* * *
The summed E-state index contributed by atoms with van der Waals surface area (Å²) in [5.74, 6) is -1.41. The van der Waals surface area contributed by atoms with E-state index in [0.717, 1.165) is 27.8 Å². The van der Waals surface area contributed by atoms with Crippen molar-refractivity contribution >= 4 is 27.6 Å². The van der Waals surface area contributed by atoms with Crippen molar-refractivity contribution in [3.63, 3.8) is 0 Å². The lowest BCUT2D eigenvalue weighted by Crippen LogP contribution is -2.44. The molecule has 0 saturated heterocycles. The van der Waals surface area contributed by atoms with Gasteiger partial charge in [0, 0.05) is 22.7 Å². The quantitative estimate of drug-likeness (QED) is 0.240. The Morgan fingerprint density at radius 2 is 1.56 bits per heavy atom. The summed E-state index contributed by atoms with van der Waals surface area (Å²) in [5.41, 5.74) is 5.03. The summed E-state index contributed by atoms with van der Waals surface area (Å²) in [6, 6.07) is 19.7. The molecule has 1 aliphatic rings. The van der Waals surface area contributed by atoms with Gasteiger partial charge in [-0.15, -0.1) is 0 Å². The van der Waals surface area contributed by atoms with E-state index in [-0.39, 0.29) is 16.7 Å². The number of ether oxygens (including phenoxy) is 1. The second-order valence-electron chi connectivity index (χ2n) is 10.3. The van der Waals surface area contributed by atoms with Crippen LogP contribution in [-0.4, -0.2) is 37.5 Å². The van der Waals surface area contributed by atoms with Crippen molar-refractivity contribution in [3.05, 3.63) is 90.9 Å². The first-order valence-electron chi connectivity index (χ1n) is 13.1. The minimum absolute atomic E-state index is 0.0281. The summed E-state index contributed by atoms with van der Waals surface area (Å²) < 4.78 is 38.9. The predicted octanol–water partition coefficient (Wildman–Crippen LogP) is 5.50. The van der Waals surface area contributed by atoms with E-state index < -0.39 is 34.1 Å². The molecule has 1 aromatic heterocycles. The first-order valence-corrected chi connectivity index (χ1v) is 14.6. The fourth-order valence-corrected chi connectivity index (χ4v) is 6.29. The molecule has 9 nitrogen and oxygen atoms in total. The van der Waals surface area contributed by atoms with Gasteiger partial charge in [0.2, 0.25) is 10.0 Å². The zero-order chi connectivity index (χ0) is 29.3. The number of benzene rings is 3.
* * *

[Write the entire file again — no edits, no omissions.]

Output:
The summed E-state index contributed by atoms with van der Waals surface area (Å²) in [5.74, 6) is -1.41. The van der Waals surface area contributed by atoms with E-state index in [0.717, 1.165) is 27.8 Å². The van der Waals surface area contributed by atoms with Crippen molar-refractivity contribution >= 4 is 27.6 Å². The van der Waals surface area contributed by atoms with Crippen molar-refractivity contribution in [3.63, 3.8) is 0 Å². The lowest BCUT2D eigenvalue weighted by Crippen LogP contribution is -2.44. The molecule has 0 saturated heterocycles. The van der Waals surface area contributed by atoms with Gasteiger partial charge in [0, 0.05) is 22.7 Å². The quantitative estimate of drug-likeness (QED) is 0.240. The Morgan fingerprint density at radius 2 is 1.56 bits per heavy atom. The summed E-state index contributed by atoms with van der Waals surface area (Å²) in [5.41, 5.74) is 5.03. The summed E-state index contributed by atoms with van der Waals surface area (Å²) in [6, 6.07) is 19.7. The molecule has 1 aliphatic rings. The van der Waals surface area contributed by atoms with Gasteiger partial charge in [-0.15, -0.1) is 0 Å². The van der Waals surface area contributed by atoms with E-state index in [-0.39, 0.29) is 16.7 Å². The number of ether oxygens (including phenoxy) is 1. The second-order valence-electron chi connectivity index (χ2n) is 10.3. The van der Waals surface area contributed by atoms with Crippen LogP contribution in [-0.4, -0.2) is 37.5 Å². The van der Waals surface area contributed by atoms with Crippen molar-refractivity contribution in [3.05, 3.63) is 90.9 Å². The first-order valence-electron chi connectivity index (χ1n) is 13.1. The minimum absolute atomic E-state index is 0.0281. The summed E-state index contributed by atoms with van der Waals surface area (Å²) < 4.78 is 38.9. The predicted octanol–water partition coefficient (Wildman–Crippen LogP) is 5.50. The van der Waals surface area contributed by atoms with E-state index < -0.39 is 34.1 Å². The molecule has 1 aromatic heterocycles. The first-order valence-corrected chi connectivity index (χ1v) is 14.6. The fourth-order valence-corrected chi connectivity index (χ4v) is 6.29. The molecule has 9 nitrogen and oxygen atoms in total. The van der Waals surface area contributed by atoms with Gasteiger partial charge in [0.2, 0.25) is 10.0 Å². The zero-order chi connectivity index (χ0) is 29.3. The number of benzene rings is 3.